Wednesday, October 3, 2012

REVIEW: The Complete B/X Adventurer

The Complete B/X Adventurer is the latest publication by Jonathan Becker of the B/X Blackrazor blog. It's a 62-page softcover book focusing on a variety of new rules and rules options for characters in "fantasy role-playing games of the sort that use 'class' and 'level' to define [them]." Like its predecessor, the B/X Companion, The Complete B/X Adventurer is not written with any specific retro-clone in mind (even though it's probably most directly compatible with Labyrinth Lord). In fact, this supplement doesn't even use the OGL at all, which, while defensible, ensures that no other publisher will be able to make use of its contents. I bring this up mostly because I think there's a lot of good stuff here and it's a pity that some of it likely won't get used more widely.

Physically, the book is a sturdy perfect-bound volume, with color cover art by Brian DeClercq, depicting four of the seventeen new classes presented herein. Interior artwork is by Josh Boelter, Kelvin Green, Matthew Shultz, and Kayce Sizer, all of it quite good, with Green's being the stand-out in my opinion. The book uses a two-column layout and the text is clear and readable. Currently, it's only available in printed form for $28.99 for US/Canada and $37.99 for the rest of the world (the price includes postage).

The book begins oddly, with a section entitled "100 Fine Reasons & Fantastic B/X Headgear." The 100 Fine Reasons in question are tied to a percentile table offering justifications for characters to be traveling together. It's intended as a quick and simple way to explain why a party of adventurers has come together. The section on headgear is a collection of random tables intended to describe what a character, be he a PC or NPC, is wearing on his head. Neither of these sections is badly done or without value. Together, they take up three pages of the book. Still, they seem out of place, particularly given the bulk of the book's contents.

Less odd is another three-page section entitled "Exceptional Traits," which offers four D12 tables for each broad character archetype (cleric, fighter, magic-user, thief). Each entry on the table indicates something that's special about the given character. For example, a cleric might be an "apostate," which grants him the ability to cast reversed spells freely without penalty, while a magic-user might have a "mystic aura" that grants him a +2 bonus to reaction rolls. These exceptional traits all grant minor mechanical benefits, as well as helping to distinguish the character from others of the same class. It's a clever concept elegantly presented and I like it a lot.

The next three-page section offers up rules for "Firearms in a Fantasy World," specifically black powder weapons. As presented here, firearms have almost as many drawbacks as they have advantages, making the decision whether or not to use them a significant one, which I like. However, unless my aging eyes deceive me, there is no indication of how much damage each type of firearm does under these rules. There are lots of asides about range, rifling, misfires, use in sieges and the like, but nothing on damage -- again, unless I am missing something.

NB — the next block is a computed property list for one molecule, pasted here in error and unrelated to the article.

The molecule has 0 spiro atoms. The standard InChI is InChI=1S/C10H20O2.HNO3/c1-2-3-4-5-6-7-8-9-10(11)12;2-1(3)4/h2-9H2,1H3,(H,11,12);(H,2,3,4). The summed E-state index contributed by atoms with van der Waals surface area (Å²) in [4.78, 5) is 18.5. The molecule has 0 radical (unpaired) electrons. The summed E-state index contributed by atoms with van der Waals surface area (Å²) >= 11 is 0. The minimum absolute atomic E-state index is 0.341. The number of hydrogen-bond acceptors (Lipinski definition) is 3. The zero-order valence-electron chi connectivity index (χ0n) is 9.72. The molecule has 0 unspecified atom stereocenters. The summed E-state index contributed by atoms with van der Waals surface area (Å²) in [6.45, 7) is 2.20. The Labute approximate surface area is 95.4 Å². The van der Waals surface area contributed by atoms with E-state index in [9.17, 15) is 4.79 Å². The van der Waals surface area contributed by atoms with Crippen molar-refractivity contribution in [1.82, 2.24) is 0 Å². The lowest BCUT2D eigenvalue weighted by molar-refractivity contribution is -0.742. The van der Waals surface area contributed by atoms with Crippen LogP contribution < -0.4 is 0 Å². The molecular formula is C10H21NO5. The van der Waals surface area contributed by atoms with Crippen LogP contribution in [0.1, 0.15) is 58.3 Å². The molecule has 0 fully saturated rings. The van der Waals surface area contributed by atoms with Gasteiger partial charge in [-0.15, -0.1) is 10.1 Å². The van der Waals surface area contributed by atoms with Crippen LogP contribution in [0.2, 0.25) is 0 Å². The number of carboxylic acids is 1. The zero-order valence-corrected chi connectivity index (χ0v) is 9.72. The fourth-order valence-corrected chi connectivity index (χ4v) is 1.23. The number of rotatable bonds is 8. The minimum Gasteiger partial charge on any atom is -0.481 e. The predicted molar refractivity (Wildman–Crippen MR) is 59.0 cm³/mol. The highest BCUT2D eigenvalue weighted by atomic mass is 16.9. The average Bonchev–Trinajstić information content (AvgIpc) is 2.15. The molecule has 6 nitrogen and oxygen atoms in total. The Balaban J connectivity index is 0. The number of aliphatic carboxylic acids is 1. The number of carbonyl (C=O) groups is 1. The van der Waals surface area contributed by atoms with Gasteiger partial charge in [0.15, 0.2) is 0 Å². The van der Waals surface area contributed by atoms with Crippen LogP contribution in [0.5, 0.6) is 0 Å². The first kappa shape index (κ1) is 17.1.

The meat of the book lies in the seventeen new character classes it presents. They are:
  • Acrobat
  • Archer
  • Barbarian
  • Bard
  • Beastmaster
  • Bounty Hunter
  • Centaur
  • Duelist
  • Gnome
  • Ogre-kin
  • Mountebank
  • Mystic
  • Scout
  • Summoner
  • Tattoo Mage
  • Witch
  • Witch Hunter
Of these seventeen, most are human-only (all but centaur, gnome, ogre-kin) and four are spellcasters with their own unique lists of spells (gnome, mystic, summoner, witch). Several other classes use spells from either the traditional cleric or magic-user lists. Slightly less than half of the book (pages 32-61) consists of new spells.

The new classes and spells are a mixed bag, though I suspect I'm a lot more prone to dislike new classes than many gamers. For me, a class clearly needs to fill a role that no existing class does, so, on that basis, a class like the archer is going to be a hard cell, no matter how well done. That said, what I really like about the new classes presented here is that their associated rules are simple and straightforward. And, even if I don't like the class itself, I can pillage ideas from them for use in other contexts. The same is true of the new spells.

In the end, I suspect one's reaction to The Complete B/X Adventurer will depend greatly on how many options one likes in one's games. For many players, the more available classes, the better; for others, that way lies madness. The same principle applies to new spells. If, like a lot of old schoolers these days, your tastes abhor the baroqueness that afflicted late AD&D (or even BECMI), you may find a lot less to like here. On the other hand, if there's no such thing as "too many" options, especially when it comes to player characters, The Complete B/X Adventurer is probably right up your alley.

Presentation: 7 out of 10
Creativity: 7 out of 10
Utility: 6 out of 10

Get This If:
You play an old school class-and-level RPG and are looking for more character-related options.
Don't Get This If: You are happy with the range of character options available in your class-and-level RPG.

8 comments:

  1. I am on the fence for this one. Hopefully a pdf option becomes available because I can't really justify spending $30 on a product that there is a good chance I will never use.

    Would love to hear from others who have purchased this.